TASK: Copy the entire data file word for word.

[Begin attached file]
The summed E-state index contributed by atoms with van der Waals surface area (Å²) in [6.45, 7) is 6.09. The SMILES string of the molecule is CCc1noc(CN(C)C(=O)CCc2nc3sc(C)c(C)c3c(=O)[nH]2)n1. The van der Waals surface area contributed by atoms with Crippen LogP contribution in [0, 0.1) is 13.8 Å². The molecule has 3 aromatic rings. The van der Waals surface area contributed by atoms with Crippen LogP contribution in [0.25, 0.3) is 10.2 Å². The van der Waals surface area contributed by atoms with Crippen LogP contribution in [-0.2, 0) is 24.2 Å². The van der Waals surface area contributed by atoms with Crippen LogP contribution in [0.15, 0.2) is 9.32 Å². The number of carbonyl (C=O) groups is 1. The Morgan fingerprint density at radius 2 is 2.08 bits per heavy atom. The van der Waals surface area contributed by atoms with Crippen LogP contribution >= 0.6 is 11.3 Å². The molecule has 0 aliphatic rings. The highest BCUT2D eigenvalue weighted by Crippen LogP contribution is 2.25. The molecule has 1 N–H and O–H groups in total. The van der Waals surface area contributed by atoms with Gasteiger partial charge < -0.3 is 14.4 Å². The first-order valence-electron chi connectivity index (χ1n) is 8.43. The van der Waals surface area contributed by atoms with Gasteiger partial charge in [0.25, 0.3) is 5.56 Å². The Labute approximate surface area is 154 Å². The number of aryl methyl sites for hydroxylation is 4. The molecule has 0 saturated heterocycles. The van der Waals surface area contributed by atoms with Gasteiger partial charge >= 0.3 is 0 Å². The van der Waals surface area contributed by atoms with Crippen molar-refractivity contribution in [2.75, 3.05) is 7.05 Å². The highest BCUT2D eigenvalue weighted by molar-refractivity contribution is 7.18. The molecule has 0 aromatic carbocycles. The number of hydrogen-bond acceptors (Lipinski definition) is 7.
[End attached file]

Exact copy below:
The summed E-state index contributed by atoms with van der Waals surface area (Å²) in [6.45, 7) is 6.09. The SMILES string of the molecule is CCc1noc(CN(C)C(=O)CCc2nc3sc(C)c(C)c3c(=O)[nH]2)n1. The van der Waals surface area contributed by atoms with Crippen LogP contribution in [0, 0.1) is 13.8 Å². The molecule has 3 aromatic rings. The van der Waals surface area contributed by atoms with Crippen LogP contribution in [0.25, 0.3) is 10.2 Å². The van der Waals surface area contributed by atoms with Crippen LogP contribution in [-0.2, 0) is 24.2 Å². The van der Waals surface area contributed by atoms with Crippen LogP contribution in [0.15, 0.2) is 9.32 Å². The number of carbonyl (C=O) groups is 1. The Morgan fingerprint density at radius 2 is 2.08 bits per heavy atom. The van der Waals surface area contributed by atoms with Crippen LogP contribution >= 0.6 is 11.3 Å². The molecule has 0 aliphatic rings. The highest BCUT2D eigenvalue weighted by Crippen LogP contribution is 2.25. The molecule has 1 N–H and O–H groups in total. The van der Waals surface area contributed by atoms with Gasteiger partial charge < -0.3 is 14.4 Å². The first-order valence-electron chi connectivity index (χ1n) is 8.43. The van der Waals surface area contributed by atoms with Gasteiger partial charge in [0.25, 0.3) is 5.56 Å². The Labute approximate surface area is 154 Å². The number of aryl methyl sites for hydroxylation is 4. The molecule has 0 saturated heterocycles. The van der Waals surface area contributed by atoms with Gasteiger partial charge >= 0.3 is 0 Å². The van der Waals surface area contributed by atoms with Crippen molar-refractivity contribution in [2.75, 3.05) is 7.05 Å². The highest BCUT2D eigenvalue weighted by molar-refractivity contribution is 7.18. The molecule has 0 aromatic carbocycles. The number of hydrogen-bond acceptors (Lipinski definition) is 7.